Back in the days when we thought tanning was a good idea, Michelle went to sign up at a tanning salon. She encountered the most high-pressure sales guy you have ever seen. He tried to up-sell by bullying her with a repetitive: "C'mon c'mon! It's my birthday! Today is my birthday! C'mon. It's my birthday! Sign up! It's my birthday!" It was so obnoxious that to this day Michelle and I jokingly shout "It's my birthday!" whenever we want to be a badger about something.

I don't really want to be like tanning-salon guy, but...
It's my birthday! Today is my birthday! Help me get some more subscribers! C'mon. :)

Friday, November 21, 2008

Four Methods for Teeth Whitening in Photoshop

As part of my series of basic portrait retouching techniques, I want to give you some options on whitening teeth—Photoshop options, that is. I'm not here to sell you white strips or bleaching trays. In fact, I don't want photos that end up with fluorescent blue/white Regis Philbin teeth, just something realistic and a little less yellow. Here is the "before" picture:
This guy is wearing a white shirt, which only makes his teeth look more yellow. He also has some whiter spots (calcium deposits?) that we will only partially reduce. As I have said before, I think retouching is great, but I also believe in the philosophy that not all imperfections should be treated just because we can (If the "variations in the fabric should not be considered imperfections" is good enough for our clothes it should be good enough for our faces).

The subtext of this tutorial is that the more you experiment with Photoshop, the more you will find alternative approaches to any given problem. Below are four possibilities. Choose one that works for you, or use them as inspiration for other methods.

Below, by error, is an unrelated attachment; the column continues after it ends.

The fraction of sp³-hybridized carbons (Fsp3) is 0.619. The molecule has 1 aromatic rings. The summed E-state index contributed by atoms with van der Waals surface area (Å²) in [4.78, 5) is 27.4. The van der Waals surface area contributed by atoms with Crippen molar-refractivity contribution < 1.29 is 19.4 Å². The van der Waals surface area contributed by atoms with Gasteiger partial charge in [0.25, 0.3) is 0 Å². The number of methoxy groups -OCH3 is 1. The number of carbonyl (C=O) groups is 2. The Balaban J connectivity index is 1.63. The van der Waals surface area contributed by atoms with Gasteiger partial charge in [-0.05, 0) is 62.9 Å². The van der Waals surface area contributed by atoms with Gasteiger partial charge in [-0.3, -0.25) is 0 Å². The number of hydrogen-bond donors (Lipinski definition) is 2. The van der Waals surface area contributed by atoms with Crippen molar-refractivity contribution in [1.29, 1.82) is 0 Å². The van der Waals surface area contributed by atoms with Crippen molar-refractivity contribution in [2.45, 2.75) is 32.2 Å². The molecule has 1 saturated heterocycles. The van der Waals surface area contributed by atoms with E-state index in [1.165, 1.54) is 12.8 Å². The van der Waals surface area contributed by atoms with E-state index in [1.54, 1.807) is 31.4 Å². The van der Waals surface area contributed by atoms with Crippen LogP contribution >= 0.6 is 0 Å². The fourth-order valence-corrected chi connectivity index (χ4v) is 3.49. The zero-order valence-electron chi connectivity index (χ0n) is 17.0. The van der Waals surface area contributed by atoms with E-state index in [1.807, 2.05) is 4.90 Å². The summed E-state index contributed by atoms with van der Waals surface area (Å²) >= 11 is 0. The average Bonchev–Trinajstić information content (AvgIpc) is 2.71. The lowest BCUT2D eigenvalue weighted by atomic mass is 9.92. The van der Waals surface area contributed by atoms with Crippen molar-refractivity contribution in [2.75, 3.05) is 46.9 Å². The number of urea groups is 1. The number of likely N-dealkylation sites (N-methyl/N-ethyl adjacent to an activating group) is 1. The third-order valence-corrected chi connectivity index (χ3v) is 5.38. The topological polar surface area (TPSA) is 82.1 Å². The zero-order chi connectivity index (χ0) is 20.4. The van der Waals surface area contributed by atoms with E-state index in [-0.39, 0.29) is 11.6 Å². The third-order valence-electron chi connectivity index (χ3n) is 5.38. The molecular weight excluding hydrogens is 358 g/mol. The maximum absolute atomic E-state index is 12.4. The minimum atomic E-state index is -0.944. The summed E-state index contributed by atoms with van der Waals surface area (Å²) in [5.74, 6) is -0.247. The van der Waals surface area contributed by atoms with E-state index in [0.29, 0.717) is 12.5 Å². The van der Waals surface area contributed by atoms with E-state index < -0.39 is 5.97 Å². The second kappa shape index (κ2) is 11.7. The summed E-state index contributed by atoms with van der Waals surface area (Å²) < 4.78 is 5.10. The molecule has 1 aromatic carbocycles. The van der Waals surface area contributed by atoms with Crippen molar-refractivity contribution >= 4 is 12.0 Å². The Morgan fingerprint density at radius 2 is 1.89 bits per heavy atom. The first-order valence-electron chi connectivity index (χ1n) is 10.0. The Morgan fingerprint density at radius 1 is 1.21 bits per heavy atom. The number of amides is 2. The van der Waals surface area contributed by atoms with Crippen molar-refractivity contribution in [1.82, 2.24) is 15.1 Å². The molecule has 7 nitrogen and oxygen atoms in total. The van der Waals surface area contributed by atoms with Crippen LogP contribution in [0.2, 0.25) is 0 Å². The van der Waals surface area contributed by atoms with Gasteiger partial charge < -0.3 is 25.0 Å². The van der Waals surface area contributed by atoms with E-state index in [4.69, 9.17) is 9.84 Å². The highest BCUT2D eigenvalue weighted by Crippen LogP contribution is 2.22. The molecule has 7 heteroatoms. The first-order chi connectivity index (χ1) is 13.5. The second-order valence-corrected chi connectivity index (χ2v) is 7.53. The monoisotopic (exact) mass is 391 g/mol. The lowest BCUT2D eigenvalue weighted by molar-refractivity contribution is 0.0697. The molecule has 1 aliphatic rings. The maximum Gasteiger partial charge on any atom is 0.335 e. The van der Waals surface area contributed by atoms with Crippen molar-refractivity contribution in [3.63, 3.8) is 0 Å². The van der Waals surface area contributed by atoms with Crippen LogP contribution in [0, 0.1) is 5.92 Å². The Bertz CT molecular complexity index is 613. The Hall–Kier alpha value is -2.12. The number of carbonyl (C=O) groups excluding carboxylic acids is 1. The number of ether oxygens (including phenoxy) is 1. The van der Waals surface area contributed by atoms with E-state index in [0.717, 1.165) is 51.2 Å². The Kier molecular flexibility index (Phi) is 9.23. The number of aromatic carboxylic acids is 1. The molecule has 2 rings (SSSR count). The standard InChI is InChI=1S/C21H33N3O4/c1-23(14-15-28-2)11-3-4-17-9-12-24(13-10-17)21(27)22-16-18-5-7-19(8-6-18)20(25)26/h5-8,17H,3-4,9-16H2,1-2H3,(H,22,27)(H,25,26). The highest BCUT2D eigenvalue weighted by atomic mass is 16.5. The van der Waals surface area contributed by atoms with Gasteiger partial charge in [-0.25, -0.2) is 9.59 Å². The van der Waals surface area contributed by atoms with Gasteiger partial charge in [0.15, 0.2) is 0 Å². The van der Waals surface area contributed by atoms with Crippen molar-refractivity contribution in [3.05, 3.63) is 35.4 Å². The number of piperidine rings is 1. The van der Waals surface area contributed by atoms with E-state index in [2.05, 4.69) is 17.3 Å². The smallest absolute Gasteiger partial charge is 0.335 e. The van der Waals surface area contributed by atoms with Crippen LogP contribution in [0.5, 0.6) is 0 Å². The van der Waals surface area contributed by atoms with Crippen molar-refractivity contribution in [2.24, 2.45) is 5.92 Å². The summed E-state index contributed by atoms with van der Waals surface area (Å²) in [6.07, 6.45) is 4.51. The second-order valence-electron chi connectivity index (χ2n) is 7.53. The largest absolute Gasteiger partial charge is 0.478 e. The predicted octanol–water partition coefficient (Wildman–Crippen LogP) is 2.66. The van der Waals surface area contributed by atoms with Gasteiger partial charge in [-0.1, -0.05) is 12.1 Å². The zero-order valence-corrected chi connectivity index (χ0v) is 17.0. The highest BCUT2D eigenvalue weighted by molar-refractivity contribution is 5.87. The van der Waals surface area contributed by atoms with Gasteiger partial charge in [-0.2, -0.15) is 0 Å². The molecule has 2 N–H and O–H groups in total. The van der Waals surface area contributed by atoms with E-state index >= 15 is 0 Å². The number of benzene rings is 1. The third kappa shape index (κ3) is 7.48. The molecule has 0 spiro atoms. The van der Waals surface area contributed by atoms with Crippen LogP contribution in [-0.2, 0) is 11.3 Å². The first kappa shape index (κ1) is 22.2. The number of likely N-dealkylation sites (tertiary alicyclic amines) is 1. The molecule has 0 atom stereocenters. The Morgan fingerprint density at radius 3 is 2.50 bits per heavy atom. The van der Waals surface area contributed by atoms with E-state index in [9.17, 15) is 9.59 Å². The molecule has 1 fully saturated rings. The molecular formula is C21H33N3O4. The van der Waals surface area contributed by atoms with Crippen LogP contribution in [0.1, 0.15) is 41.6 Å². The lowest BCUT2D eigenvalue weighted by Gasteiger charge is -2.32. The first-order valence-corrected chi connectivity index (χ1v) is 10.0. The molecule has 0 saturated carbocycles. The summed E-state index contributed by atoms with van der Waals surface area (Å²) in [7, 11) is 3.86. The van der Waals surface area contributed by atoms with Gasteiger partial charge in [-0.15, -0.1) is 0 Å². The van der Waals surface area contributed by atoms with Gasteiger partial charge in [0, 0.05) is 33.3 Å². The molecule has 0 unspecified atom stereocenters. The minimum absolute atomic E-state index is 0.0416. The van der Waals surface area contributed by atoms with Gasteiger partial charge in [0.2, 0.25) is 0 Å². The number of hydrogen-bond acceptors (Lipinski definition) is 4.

The Adjuster
Method: hue-saturation adjustment

1. Duplicate your background layer (Mac: Command–J; PC: Ctrl–J)

2. From the top menu bar, choose Image-->Adjustments-->Hue/Saturation
3. In the hue/saturation dialogue box, select Edit: Yellows. Desaturate the yellows somewhere between -20 and -40, depending on how yellow the teeth are. Then increase the lightness of the yellows by a fair amount. You can check and uncheck the preview box to see the changes, but remember to focus on the teeth and not the rest of the image.
Do NOT click OK yet. First, change to "Master" from the pull-down edit menu and lighten the Master by a small amount (I did +6):
Now you can click OK.

4. Next, you are going to add a black mask over the layer you just adjusted and then paint the teeth back in so that the effect applies only to the teeth.
NOTE: Some people would tell you to select the teeth first and save yourself the step of painting later. Personally, I prefer painting, but this is just one example of how many variations there can be in method.
To create the black mask, hold down the option/alt key while clicking on the mask icon at the bottom of the layers palette.

5. Select the brush tool (b). With a medium-hard brush, and with white as your foreground color, paint over the teeth (but not the gums) to reveal the hue/saturation changes you just made.
(insert brush teeth image)
NOTE: If you want help seeing where you are brushing, you can turn on a red overlay by hitting the backslash (\) key: